Scheduled my surgery today! So many questions...

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Ju330
Regular Member


Date Joined Dec 2009
Total Posts : 175
   Posted 10/5/2011 6:00 PM (GMT -6)   
Hiya. I have been over at the UC forum, but decided to come over here because I've decided to go ahead with surgery! I met a surgeon in NYC today- the same surgeon who did my uncle's J-pouch surgery 20 years ago, actually. Ended up scheduling surgery for October 18- less than two weeks away! Wow! I can hardly believe it's finally going to happen. The doctor was very informative, and answered all my questions before I even asked them, such as surgery prep (just clear liquids the day before- piece of cake after colonoscopy preps!), insicion/scarring, time between surgeries (I may have to do three steps, depending how bad things look inside...), etc. Now that I'm home though, and looking around on here, I have more questions! I have the doctor's direct email for questions, but I figured I may as well try here, too. So, if anybody could help me out, I'd really appreciate some insider's advice. :-)  Here goes....
 
A) I'm a little spooked about taking care of my stoma after the first surgery- do I need to order "supplies" ahead of time from somewhere? What the heck do I need, anyway? I will have a visiting nurse for my first week home to help me, but I'd still like to know as much as I can ahead of time. Also, I found several posts on here about people getting their stomas "placed" ahead of time- I didn't have that done today, and don't have anymore appointments until the day of surgery either. Is that bad?
 
B) What do I bring to the hospital with me? Will I want people visiting me during my week there? (I know that probably varies by person... but, in general, what do you think?)
 
C) How long should I expect to be out of work after this first surgery? The doctor said 4-5 weeks, but on here I saw people said 6+ weeks. Just want to know what I should be telling my boss tomorrow...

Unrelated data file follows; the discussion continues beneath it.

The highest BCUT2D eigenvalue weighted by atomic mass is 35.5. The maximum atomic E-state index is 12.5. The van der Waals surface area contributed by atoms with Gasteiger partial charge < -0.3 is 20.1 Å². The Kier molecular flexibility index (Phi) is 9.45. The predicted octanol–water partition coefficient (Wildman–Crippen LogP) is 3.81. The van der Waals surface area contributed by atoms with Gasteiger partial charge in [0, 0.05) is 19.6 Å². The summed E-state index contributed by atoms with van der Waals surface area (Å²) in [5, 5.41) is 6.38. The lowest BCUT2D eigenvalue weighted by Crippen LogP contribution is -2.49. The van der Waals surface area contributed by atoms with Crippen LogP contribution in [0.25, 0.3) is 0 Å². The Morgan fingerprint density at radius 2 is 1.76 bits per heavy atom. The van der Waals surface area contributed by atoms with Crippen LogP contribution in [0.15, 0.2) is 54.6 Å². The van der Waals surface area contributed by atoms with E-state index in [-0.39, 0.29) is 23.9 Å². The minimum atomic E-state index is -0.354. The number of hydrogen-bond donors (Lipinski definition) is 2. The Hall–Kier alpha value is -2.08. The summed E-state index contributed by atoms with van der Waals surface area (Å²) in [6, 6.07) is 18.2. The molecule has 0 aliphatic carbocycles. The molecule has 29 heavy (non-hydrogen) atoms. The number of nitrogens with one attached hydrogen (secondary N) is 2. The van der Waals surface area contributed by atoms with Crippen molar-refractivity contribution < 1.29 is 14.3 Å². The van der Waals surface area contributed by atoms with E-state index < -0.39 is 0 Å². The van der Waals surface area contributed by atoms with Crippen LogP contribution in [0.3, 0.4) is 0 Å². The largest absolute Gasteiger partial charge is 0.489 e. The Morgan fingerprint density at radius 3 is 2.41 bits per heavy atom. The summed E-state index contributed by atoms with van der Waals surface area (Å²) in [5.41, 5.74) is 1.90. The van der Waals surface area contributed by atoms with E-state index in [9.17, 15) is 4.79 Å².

D) The first day or so after surgery... will I be puking a lot? Lol, I know that's a strange question, I just wondered...
 
Thank you soooo much for taking the time to read and/or respond!

Ju330
Regular Member


Date Joined Dec 2009
Total Posts : 175
   Posted 10/5/2011 6:02 PM (GMT -6)   
Oh, p.s.: I forgot to mention I've had UC for 11 years, gone through all the drugs including Remicade, and, well, here I am. Haha.
Diagnosed with "moderate to severe" ulcerative colitis, affecting the entire colon, in 2000 when I was 10 years old.

I have taken... sulfasalzine, prednisone, 6mp, entocort, Pentasa, Humira, Asacol, Remicade.

I am now 21 years old and am currently: On Asacol, 6 tabs/twice a day, Remicade infusion every six weeks, fish oil, iron, vitamin D, probiotics, aloe vera (George's), multivitamin.

esoR
Veteran Member


Date Joined Jan 2007
Total Posts : 4147
   Posted 10/5/2011 6:43 PM (GMT -6)   
Ju330,

1. Yes prior to surgery it is VERY important to meet with the surgeon's stoma nurse and have your potential sites for the stoma marked with a surgical marking pen. They should have you bend sit, stand, twist and do some normal movements. It is very important that your stoma be marked for in a place where you have no bends or body creases as it will be harder to place the appliance that way. My stoma is to the diagonal lower right of my belly button about 3 inches down. You do need to be seen again to have that done. My surgeon said when you are laid out flat on an OR table he would have no clue where my bends would be if I was not marked first. Then be sure to remark yourself as you shower and so on prior to surgery.

2. I had one close friend come see me at the hospital. All I brought with me was my cell phone and my purse but with very little money with me and no credit cards etc. You will not want a ton of friends visiting as usually you don't feel that great afterwards.